These sorts of cases highlight two deficiencies with existing law. First, police often lack the power of arrest in cases of assault and battery against school sports officials because those officials are not full-time employees (they either volunteer their time or work as part-time independent contractors) and therefore do not fall under the protections of Section 13D of Chapter 265. Second, the existing penalties for assault and battery are not sufficient to deter these crimes, and are not parallel to the enhanced penalties afforded to cases of similar assault against similarly-situated full-time public employees.
House Bill 1825 would fix this loophole in existing law by clarifying that the enhanced protections of Section 13D of Chapter 265 would apply to any person who serves as a referee, umpire, linesman, timer or scorer, or who serves in a similar capacity, while working, supervising or administering a sports event, including but not limited to a school sports event, and who is registered as a member of a local, state, regional, or national organization that is engaged in providing education and training to sports officials, and regardless of whether such a person serves as a volunteer, independent contractor, or contract employee. According to information available from the National Association of Sports Officials, this language is similar to legislation that has been adopted by several other states and which is being considered in several other state legislatures this session.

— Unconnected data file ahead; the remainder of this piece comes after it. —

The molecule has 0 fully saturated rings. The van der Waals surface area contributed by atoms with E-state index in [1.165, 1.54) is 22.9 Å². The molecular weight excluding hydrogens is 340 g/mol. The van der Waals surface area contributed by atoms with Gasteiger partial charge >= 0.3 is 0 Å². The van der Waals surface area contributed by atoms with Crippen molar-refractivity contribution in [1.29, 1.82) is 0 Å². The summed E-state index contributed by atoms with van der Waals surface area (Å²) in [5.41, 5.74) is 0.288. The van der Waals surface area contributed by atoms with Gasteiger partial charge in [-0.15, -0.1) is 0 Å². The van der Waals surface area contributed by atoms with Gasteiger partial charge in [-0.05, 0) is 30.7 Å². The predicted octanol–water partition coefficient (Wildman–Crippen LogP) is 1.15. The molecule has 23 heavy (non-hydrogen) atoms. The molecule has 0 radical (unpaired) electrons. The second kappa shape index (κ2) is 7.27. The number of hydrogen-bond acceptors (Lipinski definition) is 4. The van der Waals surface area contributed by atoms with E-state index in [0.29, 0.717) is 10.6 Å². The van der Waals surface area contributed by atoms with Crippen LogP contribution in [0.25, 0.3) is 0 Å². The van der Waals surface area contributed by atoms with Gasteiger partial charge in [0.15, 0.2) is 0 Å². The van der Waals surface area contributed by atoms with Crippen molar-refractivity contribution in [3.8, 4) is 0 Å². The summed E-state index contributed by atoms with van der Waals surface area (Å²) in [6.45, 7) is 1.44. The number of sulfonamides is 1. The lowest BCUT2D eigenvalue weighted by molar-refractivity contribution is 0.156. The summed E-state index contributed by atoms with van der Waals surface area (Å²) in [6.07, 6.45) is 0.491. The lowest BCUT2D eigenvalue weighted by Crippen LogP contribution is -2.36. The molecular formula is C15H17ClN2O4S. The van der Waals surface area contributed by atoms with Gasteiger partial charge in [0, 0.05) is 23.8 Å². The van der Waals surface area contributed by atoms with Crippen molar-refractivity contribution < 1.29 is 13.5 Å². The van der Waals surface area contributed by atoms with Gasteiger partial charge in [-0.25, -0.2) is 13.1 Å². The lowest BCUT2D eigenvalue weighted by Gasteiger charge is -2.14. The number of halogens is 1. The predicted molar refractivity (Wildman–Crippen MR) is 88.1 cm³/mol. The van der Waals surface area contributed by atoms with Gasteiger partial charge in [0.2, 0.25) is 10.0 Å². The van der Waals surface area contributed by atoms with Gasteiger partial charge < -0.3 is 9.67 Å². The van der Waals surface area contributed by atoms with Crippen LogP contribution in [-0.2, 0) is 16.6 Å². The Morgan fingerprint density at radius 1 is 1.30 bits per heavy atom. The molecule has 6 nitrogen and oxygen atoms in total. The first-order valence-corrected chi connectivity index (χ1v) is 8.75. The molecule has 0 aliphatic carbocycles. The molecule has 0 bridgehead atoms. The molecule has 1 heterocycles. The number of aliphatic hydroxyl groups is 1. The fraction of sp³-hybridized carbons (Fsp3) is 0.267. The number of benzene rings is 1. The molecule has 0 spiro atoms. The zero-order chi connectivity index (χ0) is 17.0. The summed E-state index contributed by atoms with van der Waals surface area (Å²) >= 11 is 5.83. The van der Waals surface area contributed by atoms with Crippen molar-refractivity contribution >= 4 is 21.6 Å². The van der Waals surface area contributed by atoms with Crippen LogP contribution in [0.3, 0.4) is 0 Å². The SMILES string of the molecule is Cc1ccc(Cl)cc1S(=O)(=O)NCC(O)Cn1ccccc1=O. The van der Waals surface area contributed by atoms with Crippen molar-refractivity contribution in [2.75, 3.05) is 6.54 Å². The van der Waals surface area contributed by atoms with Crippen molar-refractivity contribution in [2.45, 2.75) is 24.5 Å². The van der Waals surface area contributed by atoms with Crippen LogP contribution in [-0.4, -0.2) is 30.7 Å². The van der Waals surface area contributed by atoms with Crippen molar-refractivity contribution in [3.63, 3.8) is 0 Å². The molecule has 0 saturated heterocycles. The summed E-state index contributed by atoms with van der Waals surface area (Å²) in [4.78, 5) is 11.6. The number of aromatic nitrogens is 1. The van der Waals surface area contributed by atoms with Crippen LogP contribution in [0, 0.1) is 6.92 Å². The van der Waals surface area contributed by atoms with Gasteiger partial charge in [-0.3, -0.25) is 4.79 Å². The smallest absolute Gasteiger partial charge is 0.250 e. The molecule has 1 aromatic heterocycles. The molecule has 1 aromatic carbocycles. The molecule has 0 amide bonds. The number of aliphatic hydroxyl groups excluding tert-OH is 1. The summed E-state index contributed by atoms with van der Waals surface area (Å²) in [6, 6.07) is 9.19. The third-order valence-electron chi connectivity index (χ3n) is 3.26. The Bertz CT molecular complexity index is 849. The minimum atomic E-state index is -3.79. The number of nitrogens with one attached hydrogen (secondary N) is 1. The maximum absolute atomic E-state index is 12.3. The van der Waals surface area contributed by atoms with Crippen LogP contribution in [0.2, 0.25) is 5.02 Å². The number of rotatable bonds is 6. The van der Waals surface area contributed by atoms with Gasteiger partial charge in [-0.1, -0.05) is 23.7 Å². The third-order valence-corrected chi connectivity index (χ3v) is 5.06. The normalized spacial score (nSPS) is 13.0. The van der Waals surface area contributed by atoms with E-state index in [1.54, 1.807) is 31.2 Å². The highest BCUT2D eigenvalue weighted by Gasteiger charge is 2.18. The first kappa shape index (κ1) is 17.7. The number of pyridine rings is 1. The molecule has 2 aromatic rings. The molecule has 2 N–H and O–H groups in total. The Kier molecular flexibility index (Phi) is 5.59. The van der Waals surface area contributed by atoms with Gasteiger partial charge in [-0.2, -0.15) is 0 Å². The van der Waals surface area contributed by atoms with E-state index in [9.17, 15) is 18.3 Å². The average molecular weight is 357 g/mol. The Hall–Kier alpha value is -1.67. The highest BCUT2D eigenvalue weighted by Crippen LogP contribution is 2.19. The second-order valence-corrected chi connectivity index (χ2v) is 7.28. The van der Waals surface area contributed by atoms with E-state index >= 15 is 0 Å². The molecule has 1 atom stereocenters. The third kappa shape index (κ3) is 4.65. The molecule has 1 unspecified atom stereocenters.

Sports officials are not the only ones who should be afforded enhanced protection under the law. House Bill 1823 seeks to add to the list of protected persons set forth in Section 13A of Chapter 265. The intent of this bill is to apply enhanced penalties to assault and battery committed against: (1) any first responder; (2) any teacher, school librarian, school adjustment counselor, school nurse, school social worker or school psychologist in any public school; (3) a registered nurse or licensed practical nurse, (4) a person serving as a referee or other official of a school athletic event, or (5) a police dog, all while actively engaged in the performance of their respective professional duties. Under these new provisions, assault and battery committed against any of these individuals would be punished by imprisonment in the state prison for not more than 5 years or in the house of correction for not more than 2 ½ years, or by a fine of not more than $5,000, or by both such fine and imprisonment. It is important to note that existing provisions of Section 13A would not be changed for those already protected by law.
As a former police officer and Deputy Police Chief, I believe these enhanced penalties and power of arrest are just and reasonable to protect people who actively serve the public and who, by the nature of their professional work, place themselves in a vulnerable and dangerous position each and every day. I believe the Legislature should do everything within its power to make sure that crimes against these individuals are thoroughly investigated and prosecuted to the fullest extent of the law, and that those found guilty of these offenses are punished with appropriate consideration of the seriousness of the crime they committed.
It is for these reasons that I respectfully encourage the Joint Committee on the Judiciary to issue a favorable report on House Bills 1823 and 1825 and to recommend them for passage by the Legislature this session.
Thank you for your consideration of these important pieces of legislation.
/s/ Steven G. Xiarhos
State Representative (R – 5th Barnstable)